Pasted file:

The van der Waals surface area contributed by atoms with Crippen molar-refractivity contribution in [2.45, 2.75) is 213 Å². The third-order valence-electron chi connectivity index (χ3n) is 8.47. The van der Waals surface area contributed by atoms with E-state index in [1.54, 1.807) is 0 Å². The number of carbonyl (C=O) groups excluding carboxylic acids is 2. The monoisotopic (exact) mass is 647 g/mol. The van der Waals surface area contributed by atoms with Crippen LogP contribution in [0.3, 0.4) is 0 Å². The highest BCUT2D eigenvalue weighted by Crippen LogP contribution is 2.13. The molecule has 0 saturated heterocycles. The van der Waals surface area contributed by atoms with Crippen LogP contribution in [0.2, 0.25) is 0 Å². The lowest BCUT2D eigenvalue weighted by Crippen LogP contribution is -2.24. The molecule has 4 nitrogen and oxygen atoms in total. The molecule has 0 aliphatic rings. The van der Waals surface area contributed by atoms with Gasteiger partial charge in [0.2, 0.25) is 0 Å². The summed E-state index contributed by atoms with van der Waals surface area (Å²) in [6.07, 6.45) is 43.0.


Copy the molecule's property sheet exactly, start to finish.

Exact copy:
The van der Waals surface area contributed by atoms with Crippen molar-refractivity contribution in [2.45, 2.75) is 213 Å². The third-order valence-electron chi connectivity index (χ3n) is 8.47. The van der Waals surface area contributed by atoms with E-state index in [1.54, 1.807) is 0 Å². The number of carbonyl (C=O) groups excluding carboxylic acids is 2. The monoisotopic (exact) mass is 647 g/mol. The van der Waals surface area contributed by atoms with Crippen LogP contribution in [0.3, 0.4) is 0 Å². The highest BCUT2D eigenvalue weighted by Crippen LogP contribution is 2.13. The molecule has 0 saturated heterocycles. The van der Waals surface area contributed by atoms with Crippen LogP contribution in [0.2, 0.25) is 0 Å². The lowest BCUT2D eigenvalue weighted by Crippen LogP contribution is -2.24. The molecule has 4 nitrogen and oxygen atoms in total. The molecule has 0 aliphatic rings. The van der Waals surface area contributed by atoms with Gasteiger partial charge in [0.2, 0.25) is 0 Å². The summed E-state index contributed by atoms with van der Waals surface area (Å²) in [6.07, 6.45) is 43.0.